If this is 2013, what happens in that hour? Maybe you circle up, close your eyes and pray out loud for fifteen minutes. Then Peter decides to look for a verse on his Bible App or John's phone vibrates as a text comes in. Maybe its Judas explaining where he went--I should check that. Now its acceptable to get out your phone and before you know it, the four of you are checking in on Facebook and tweeting about the bizarre events of the night. "spending time with Jesus in the grove #innercircle #creepynoises #JudasisMIA"
How foolish and lazy am I!
I've been discussing prayer with God for a number of years now. That's a blog for another time, but in the last few months he's not only told me to pray more, he's drawn my heart to desire it. Only one problem. There's limited space in my life for prayer.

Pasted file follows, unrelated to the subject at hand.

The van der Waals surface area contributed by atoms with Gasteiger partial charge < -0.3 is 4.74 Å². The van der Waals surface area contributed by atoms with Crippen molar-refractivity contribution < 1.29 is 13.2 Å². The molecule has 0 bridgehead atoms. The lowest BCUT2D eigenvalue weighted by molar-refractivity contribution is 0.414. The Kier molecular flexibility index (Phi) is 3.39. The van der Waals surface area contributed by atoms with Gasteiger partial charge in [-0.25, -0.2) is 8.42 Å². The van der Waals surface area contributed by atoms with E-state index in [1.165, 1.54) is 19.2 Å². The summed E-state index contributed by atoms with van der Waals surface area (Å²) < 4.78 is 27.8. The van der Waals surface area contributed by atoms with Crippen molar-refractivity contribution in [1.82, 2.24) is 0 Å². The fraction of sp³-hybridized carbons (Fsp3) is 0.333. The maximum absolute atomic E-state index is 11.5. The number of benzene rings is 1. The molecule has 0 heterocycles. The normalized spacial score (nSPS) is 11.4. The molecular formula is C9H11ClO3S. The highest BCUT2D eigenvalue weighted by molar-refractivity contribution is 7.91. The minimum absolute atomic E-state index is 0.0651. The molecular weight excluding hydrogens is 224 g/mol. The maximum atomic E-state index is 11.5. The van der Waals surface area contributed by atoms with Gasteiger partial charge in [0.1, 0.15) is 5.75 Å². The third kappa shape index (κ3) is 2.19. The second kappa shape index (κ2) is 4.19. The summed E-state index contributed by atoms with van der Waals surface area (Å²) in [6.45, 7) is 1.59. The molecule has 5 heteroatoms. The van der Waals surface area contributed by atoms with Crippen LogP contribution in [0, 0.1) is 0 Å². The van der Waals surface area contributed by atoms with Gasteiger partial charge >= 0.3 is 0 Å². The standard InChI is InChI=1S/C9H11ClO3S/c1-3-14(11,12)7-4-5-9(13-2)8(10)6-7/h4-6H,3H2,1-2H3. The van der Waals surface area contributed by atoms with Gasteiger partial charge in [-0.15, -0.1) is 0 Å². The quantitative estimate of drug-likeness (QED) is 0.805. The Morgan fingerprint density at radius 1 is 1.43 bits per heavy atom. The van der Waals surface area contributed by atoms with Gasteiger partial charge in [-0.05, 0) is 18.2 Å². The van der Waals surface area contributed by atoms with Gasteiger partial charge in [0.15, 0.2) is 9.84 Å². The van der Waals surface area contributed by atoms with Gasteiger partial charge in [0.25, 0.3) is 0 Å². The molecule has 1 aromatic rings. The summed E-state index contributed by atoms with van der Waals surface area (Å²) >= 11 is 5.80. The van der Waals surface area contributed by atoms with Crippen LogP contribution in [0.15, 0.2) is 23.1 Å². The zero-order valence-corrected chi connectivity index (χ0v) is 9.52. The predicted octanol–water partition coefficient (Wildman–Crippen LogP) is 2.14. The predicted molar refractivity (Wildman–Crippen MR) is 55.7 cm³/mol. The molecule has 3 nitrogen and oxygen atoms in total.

I now think in "social media"--imagining catchy captions for even mundane happenings. This in itself is not wrong. But I find that it often takes me out of the present moment and company and directs the focus to me. When I have a moment to spare in a day (at a stop light, for instance), I can often be found checking my phone. I don't respond immediately to most emails or texts, but as the number of unread texts, emails and other alerts grows, my anxiety grows with it.
And then I read this:
"The end of all things is near. Therefore be alert and of sober mind so that you may pray." I Peter 4:7 It sounds suspiciously like Jesus' words in the garden: " “Couldn’t you ... keep watch with me for one hour?” he asked Peter. 41 “Watch and pray so that you will not fall into temptation. The spirit is willing, but the flesh is weak.” Matt 26:40b-41.
What to do, what to do?
I'm not giving up social media or my smartphone. But I am going to have to work more diligently to watch and pray. To be alert because the end of all things is near and Jesus has asked me to pray. And that will have to involve some more disciplining of my time and my mind around all distractions--not just my Apple products.
But hear this again--Jesus has walked with us and clearly asked us to be with him and to pray. I don't want to be found with my eyes on my phone.